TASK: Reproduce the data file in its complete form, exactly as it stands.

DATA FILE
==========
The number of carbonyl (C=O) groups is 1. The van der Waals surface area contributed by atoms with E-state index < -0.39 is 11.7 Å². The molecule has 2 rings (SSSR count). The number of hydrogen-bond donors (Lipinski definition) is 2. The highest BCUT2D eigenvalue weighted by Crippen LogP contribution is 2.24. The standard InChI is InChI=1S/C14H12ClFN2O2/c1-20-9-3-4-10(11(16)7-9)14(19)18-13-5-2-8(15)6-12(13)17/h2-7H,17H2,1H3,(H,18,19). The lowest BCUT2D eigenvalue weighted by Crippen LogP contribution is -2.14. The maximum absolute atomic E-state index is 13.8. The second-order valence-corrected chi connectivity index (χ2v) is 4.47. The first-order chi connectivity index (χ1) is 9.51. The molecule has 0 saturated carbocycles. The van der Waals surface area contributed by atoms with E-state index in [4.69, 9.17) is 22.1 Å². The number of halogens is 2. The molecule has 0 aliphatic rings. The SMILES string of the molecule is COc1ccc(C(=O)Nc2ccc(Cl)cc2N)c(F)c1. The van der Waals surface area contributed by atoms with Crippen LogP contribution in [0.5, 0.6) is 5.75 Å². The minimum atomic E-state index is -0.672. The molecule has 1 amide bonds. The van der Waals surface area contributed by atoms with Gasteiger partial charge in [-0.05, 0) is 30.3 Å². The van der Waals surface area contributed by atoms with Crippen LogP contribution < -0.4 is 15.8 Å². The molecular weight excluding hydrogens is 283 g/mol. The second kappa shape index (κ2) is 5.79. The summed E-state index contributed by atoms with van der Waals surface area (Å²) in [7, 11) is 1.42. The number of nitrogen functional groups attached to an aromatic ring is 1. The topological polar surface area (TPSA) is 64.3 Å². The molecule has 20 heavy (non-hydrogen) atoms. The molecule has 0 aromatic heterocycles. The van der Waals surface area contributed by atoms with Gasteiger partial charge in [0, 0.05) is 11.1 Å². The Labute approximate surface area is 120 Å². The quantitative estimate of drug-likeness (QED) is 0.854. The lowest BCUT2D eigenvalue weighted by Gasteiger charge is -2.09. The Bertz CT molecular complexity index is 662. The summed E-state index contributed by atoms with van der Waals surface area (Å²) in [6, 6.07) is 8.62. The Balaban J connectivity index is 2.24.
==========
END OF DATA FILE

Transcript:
The number of carbonyl (C=O) groups is 1. The van der Waals surface area contributed by atoms with E-state index < -0.39 is 11.7 Å². The molecule has 2 rings (SSSR count). The number of hydrogen-bond donors (Lipinski definition) is 2. The highest BCUT2D eigenvalue weighted by Crippen LogP contribution is 2.24. The standard InChI is InChI=1S/C14H12ClFN2O2/c1-20-9-3-4-10(11(16)7-9)14(19)18-13-5-2-8(15)6-12(13)17/h2-7H,17H2,1H3,(H,18,19). The lowest BCUT2D eigenvalue weighted by Crippen LogP contribution is -2.14. The maximum absolute atomic E-state index is 13.8. The second-order valence-corrected chi connectivity index (χ2v) is 4.47. The first-order chi connectivity index (χ1) is 9.51. The molecule has 0 saturated carbocycles. The van der Waals surface area contributed by atoms with E-state index in [4.69, 9.17) is 22.1 Å². The number of halogens is 2. The molecule has 0 aliphatic rings. The SMILES string of the molecule is COc1ccc(C(=O)Nc2ccc(Cl)cc2N)c(F)c1. The van der Waals surface area contributed by atoms with Crippen LogP contribution in [0.5, 0.6) is 5.75 Å². The minimum atomic E-state index is -0.672. The molecule has 1 amide bonds. The van der Waals surface area contributed by atoms with Gasteiger partial charge in [-0.05, 0) is 30.3 Å². The van der Waals surface area contributed by atoms with Crippen LogP contribution < -0.4 is 15.8 Å². The molecular weight excluding hydrogens is 283 g/mol. The second kappa shape index (κ2) is 5.79. The summed E-state index contributed by atoms with van der Waals surface area (Å²) in [7, 11) is 1.42. The number of nitrogen functional groups attached to an aromatic ring is 1. The topological polar surface area (TPSA) is 64.3 Å². The molecule has 20 heavy (non-hydrogen) atoms. The molecule has 0 aromatic heterocycles. The van der Waals surface area contributed by atoms with Gasteiger partial charge in [0, 0.05) is 11.1 Å². The Labute approximate surface area is 120 Å². The quantitative estimate of drug-likeness (QED) is 0.854. The lowest BCUT2D eigenvalue weighted by Gasteiger charge is -2.09. The Bertz CT molecular complexity index is 662. The summed E-state index contributed by atoms with van der Waals surface area (Å²) in [6, 6.07) is 8.62. The Balaban J connectivity index is 2.24.